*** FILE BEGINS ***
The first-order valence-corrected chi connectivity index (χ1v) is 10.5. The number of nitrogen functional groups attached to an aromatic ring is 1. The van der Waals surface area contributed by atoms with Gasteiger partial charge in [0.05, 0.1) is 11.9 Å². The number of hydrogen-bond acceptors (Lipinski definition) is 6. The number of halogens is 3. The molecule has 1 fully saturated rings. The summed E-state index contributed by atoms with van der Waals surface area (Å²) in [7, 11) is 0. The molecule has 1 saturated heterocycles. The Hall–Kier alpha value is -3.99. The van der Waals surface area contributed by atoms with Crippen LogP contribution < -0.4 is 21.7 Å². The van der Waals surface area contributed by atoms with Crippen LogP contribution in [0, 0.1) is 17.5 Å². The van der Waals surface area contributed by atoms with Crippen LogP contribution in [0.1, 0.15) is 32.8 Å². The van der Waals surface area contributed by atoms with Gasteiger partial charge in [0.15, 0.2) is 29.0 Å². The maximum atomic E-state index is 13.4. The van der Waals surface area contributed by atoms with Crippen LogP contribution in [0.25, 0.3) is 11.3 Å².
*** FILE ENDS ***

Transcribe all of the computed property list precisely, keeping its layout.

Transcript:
The first-order valence-corrected chi connectivity index (χ1v) is 10.5. The number of nitrogen functional groups attached to an aromatic ring is 1. The van der Waals surface area contributed by atoms with Gasteiger partial charge in [0.05, 0.1) is 11.9 Å². The number of hydrogen-bond acceptors (Lipinski definition) is 6. The number of halogens is 3. The molecule has 1 fully saturated rings. The summed E-state index contributed by atoms with van der Waals surface area (Å²) in [7, 11) is 0. The molecule has 1 saturated heterocycles. The Hall–Kier alpha value is -3.99. The van der Waals surface area contributed by atoms with Crippen LogP contribution < -0.4 is 21.7 Å². The van der Waals surface area contributed by atoms with Crippen LogP contribution in [0, 0.1) is 17.5 Å². The van der Waals surface area contributed by atoms with Crippen LogP contribution in [0.1, 0.15) is 32.8 Å². The van der Waals surface area contributed by atoms with Gasteiger partial charge in [0.15, 0.2) is 29.0 Å². The maximum atomic E-state index is 13.4. The van der Waals surface area contributed by atoms with Crippen LogP contribution in [0.25, 0.3) is 11.3 Å².